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HMRC Head Grilled On Poor Customer Service

by Robert Lee,, London

04 February 2013

The head of HM Revenue and Customs has promised shorter and cheaper phone calls for taxpayers seeking advice, and rejected claims by Margaret Hodge MP that HMRC's customer service targets are "unambitious."

Hodge clashed with HMRC head Lin Homer during a meeting of the House of Commons Public Accounts Committee, which Hodge chairs. The MP complained that according to a report from the National Audit Office, the cost of unanswered phone calls to HMRC during 2011-12 had amounted to GBP130m, including wasted time, and she told Homer that the service's targets were "miles behind" the industry benchmark of 80% of calls answered within 20 seconds.

Homer, giving evidence to the committee, countered that this benchmark was derived from industries dealing with much lower numbers, and that many industries measured answering time from after the point at which a customer has gone through the Interactive Voice Recognition process, rather than from the point at which a customer picks up the phone. Homer stated that the service was aiming for an answering rate of 80% within five minutes, and that customers found this to be reasonable. She added that many calls were in fact answered within 2 minutes, and that processing staff were now able to be deployed during times of peak demand.

Homer and HMRC Director General of Personal Tax Ruth Owen also outlined various "demand management" measures to reduce the amount of phone calls being made to the HMRC, which last year amounted to 80m calls. Citing the example of recent tax changes relating to Child Benefit, they explained that information on the service’s website, as well as letters sent out to taxpayers, had helped to reduce the number of calls to the service about the change to 80,000. Owen also discussed plans to introduce a secure messaging service, along the same lines as used by banks, to be fully implemented by 2015. Phoneback will also be introduced, although Owen stated that first-contact resolution is preferred.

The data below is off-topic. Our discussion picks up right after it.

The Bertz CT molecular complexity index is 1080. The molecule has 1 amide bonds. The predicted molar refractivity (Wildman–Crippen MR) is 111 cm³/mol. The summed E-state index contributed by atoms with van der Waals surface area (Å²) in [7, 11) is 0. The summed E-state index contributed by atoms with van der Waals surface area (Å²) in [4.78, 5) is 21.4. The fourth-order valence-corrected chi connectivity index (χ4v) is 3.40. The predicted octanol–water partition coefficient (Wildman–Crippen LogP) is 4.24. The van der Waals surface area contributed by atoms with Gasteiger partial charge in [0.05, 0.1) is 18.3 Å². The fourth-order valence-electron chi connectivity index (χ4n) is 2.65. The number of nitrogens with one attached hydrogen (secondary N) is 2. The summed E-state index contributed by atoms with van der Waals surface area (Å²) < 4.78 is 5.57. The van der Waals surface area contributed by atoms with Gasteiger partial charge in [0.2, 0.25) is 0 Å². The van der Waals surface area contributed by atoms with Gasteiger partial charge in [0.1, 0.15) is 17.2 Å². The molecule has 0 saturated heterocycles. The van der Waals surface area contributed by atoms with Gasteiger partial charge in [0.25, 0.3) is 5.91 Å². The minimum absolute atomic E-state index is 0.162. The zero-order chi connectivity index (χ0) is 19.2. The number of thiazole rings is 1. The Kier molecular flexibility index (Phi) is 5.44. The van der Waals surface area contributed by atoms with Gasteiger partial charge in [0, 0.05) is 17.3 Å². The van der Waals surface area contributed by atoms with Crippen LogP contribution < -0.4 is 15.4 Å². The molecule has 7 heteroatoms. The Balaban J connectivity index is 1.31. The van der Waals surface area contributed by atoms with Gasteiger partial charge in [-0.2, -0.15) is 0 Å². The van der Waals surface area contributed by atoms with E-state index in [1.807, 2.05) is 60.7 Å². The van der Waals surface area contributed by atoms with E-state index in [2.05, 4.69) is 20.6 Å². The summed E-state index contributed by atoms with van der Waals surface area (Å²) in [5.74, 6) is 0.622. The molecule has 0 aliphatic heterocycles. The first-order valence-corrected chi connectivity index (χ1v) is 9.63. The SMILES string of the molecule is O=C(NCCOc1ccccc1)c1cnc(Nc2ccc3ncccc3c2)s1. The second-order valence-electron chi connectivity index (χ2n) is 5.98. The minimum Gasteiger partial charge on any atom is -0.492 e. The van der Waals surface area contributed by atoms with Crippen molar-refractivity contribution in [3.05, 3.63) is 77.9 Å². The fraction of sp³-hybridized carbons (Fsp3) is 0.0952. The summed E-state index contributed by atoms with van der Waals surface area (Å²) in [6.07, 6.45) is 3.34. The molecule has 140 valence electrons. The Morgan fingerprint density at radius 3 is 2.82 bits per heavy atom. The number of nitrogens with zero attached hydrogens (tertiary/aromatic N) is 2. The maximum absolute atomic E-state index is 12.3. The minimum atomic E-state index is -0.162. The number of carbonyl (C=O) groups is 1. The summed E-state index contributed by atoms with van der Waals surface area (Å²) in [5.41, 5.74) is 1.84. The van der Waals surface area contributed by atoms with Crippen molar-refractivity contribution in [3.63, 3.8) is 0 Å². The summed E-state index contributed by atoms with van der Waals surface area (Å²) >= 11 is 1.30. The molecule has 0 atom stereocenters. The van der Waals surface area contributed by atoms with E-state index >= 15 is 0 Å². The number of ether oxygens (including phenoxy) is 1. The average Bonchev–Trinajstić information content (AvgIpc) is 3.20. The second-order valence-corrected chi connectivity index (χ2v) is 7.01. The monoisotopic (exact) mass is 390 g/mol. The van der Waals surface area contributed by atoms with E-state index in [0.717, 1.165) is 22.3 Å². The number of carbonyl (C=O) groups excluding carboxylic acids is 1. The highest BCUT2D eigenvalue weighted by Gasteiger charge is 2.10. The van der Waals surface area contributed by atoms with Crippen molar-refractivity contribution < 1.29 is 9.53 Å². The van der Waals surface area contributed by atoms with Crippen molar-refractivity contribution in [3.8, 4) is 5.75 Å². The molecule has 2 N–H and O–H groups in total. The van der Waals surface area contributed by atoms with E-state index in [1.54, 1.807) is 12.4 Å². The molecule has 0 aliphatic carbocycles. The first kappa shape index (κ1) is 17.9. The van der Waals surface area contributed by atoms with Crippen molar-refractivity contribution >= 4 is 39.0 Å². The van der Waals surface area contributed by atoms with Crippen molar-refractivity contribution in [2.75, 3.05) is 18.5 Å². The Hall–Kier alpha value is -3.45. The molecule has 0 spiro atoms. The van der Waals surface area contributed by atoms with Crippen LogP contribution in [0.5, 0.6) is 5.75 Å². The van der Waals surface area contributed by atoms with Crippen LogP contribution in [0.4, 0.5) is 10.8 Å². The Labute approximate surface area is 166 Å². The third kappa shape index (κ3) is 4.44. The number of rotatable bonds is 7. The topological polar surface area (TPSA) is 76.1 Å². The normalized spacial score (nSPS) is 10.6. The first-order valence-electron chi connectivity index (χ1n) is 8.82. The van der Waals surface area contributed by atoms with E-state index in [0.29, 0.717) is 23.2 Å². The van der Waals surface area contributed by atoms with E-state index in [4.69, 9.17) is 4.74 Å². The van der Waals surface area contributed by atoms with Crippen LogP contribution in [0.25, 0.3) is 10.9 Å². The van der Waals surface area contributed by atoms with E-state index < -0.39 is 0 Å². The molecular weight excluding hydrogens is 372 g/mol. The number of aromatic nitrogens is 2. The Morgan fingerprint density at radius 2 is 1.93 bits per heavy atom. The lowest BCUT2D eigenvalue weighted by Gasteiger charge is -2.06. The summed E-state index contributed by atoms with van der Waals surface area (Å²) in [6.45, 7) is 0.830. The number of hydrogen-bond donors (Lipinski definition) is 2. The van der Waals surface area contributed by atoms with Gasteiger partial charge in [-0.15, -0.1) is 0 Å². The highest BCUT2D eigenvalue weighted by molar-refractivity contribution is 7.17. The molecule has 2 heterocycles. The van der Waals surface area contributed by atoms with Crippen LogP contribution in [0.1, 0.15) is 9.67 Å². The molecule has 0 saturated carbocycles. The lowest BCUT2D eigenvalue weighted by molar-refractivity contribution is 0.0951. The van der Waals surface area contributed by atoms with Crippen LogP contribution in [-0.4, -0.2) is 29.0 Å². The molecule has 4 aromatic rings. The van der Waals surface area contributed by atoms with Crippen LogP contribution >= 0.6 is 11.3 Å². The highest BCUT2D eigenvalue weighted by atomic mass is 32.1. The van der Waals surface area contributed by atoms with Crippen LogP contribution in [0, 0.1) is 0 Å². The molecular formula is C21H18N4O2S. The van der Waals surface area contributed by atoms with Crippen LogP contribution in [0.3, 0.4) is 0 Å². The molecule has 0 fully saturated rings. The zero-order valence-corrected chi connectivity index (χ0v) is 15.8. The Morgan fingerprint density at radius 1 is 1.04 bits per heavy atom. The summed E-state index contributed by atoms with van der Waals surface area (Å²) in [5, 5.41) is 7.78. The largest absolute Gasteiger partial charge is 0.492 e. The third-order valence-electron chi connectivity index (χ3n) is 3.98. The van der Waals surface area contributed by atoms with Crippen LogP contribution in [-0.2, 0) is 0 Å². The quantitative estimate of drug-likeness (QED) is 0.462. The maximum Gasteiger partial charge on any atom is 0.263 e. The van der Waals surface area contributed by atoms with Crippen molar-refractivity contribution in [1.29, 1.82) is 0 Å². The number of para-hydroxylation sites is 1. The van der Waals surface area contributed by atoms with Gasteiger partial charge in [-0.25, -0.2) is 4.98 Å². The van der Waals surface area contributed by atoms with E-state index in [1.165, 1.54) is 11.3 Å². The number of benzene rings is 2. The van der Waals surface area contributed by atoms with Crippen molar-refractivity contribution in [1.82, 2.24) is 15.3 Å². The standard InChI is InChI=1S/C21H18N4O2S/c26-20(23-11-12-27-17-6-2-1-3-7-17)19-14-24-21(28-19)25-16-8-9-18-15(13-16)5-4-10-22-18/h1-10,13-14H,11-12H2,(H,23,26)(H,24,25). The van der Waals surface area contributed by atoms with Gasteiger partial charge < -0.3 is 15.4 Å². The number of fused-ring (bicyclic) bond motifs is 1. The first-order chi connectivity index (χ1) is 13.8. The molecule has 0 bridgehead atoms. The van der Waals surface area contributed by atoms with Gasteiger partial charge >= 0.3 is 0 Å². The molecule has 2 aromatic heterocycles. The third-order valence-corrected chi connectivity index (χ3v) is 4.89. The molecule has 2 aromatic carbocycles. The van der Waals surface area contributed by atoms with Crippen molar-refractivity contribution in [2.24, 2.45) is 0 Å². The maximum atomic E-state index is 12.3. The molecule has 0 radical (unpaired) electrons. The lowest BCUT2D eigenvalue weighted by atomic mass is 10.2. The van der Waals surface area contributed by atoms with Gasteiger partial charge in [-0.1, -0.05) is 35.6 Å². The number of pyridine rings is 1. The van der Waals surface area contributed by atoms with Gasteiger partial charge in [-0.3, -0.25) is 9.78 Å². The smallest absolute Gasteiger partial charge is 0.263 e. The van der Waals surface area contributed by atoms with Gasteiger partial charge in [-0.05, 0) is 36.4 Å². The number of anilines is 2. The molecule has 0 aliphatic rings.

As regards the cost of calls, Owen explained that the service would be moving from using an 0845 number to an 03 number from the end of the summer, and that a new contract was currently under negotiation. Hodge welcomed the move, describing the use of 0845 numbers as "unacceptable" due to their high cost for mobile users.

Hodge also challenged HMRC on the quality of advice offered, noting that 29% of tax agents, who have a designated phone line to HMRC, were dissatisfied with the information that they were given. She rejected the argument that tax agents are particularly demanding, countering that tax agents should be easier to deal with as they are better-informed than most customers.

Homer also explained that the volume of post had gone down from 1m items to 100,000, and that HMRC had provided apps and information to help businesses implement the new Real Time Information PAYE system.

TAGS: tax | business | proprietors | Personal Tax | entrepreneurs | United Kingdom | self-employment | individual income tax | Tax

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